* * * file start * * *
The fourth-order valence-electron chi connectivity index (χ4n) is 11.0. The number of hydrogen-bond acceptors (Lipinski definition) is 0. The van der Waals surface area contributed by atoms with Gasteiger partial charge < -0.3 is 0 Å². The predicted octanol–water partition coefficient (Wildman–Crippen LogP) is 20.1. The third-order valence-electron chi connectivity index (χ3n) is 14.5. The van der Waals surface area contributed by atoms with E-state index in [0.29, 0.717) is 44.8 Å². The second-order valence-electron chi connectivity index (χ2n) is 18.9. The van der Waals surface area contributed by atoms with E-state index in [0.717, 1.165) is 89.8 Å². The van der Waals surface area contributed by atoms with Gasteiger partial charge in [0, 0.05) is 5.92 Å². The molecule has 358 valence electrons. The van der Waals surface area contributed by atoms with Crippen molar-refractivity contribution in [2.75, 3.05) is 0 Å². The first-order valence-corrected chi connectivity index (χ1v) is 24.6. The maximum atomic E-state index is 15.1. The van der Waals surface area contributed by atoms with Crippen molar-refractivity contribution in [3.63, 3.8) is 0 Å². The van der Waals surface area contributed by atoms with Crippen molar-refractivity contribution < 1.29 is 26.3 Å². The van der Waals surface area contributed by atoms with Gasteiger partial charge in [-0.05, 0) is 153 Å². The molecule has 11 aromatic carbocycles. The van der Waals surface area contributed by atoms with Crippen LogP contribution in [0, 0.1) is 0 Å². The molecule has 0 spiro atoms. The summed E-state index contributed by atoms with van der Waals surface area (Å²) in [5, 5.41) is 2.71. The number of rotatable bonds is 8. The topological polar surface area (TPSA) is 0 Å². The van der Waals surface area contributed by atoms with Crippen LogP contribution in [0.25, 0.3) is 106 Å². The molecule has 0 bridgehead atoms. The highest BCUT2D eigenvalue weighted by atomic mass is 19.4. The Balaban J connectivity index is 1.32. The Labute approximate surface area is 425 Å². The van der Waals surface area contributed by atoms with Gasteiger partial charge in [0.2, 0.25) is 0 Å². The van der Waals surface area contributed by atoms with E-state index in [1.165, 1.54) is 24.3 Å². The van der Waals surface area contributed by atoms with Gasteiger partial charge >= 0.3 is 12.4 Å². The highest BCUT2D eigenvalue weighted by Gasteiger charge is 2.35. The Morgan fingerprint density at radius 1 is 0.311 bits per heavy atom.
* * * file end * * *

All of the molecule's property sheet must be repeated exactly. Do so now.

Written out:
The fourth-order valence-electron chi connectivity index (χ4n) is 11.0. The number of hydrogen-bond acceptors (Lipinski definition) is 0. The van der Waals surface area contributed by atoms with Gasteiger partial charge < -0.3 is 0 Å². The predicted octanol–water partition coefficient (Wildman–Crippen LogP) is 20.1. The third-order valence-electron chi connectivity index (χ3n) is 14.5. The van der Waals surface area contributed by atoms with E-state index in [0.29, 0.717) is 44.8 Å². The second-order valence-electron chi connectivity index (χ2n) is 18.9. The van der Waals surface area contributed by atoms with E-state index in [0.717, 1.165) is 89.8 Å². The van der Waals surface area contributed by atoms with Gasteiger partial charge in [0, 0.05) is 5.92 Å². The molecule has 358 valence electrons. The van der Waals surface area contributed by atoms with Crippen molar-refractivity contribution in [2.75, 3.05) is 0 Å². The first-order valence-corrected chi connectivity index (χ1v) is 24.6. The maximum atomic E-state index is 15.1. The van der Waals surface area contributed by atoms with Crippen molar-refractivity contribution in [3.63, 3.8) is 0 Å². The van der Waals surface area contributed by atoms with Crippen molar-refractivity contribution < 1.29 is 26.3 Å². The van der Waals surface area contributed by atoms with Gasteiger partial charge in [-0.05, 0) is 153 Å². The molecule has 11 aromatic carbocycles. The van der Waals surface area contributed by atoms with Crippen LogP contribution in [0, 0.1) is 0 Å². The molecule has 0 spiro atoms. The summed E-state index contributed by atoms with van der Waals surface area (Å²) in [5, 5.41) is 2.71. The number of rotatable bonds is 8. The topological polar surface area (TPSA) is 0 Å². The van der Waals surface area contributed by atoms with Crippen LogP contribution in [0.25, 0.3) is 106 Å². The molecule has 0 bridgehead atoms. The highest BCUT2D eigenvalue weighted by atomic mass is 19.4. The Balaban J connectivity index is 1.32. The Labute approximate surface area is 425 Å². The van der Waals surface area contributed by atoms with Gasteiger partial charge in [0.2, 0.25) is 0 Å². The van der Waals surface area contributed by atoms with E-state index in [1.165, 1.54) is 24.3 Å². The van der Waals surface area contributed by atoms with Gasteiger partial charge >= 0.3 is 12.4 Å². The highest BCUT2D eigenvalue weighted by Gasteiger charge is 2.35. The Morgan fingerprint density at radius 1 is 0.311 bits per heavy atom.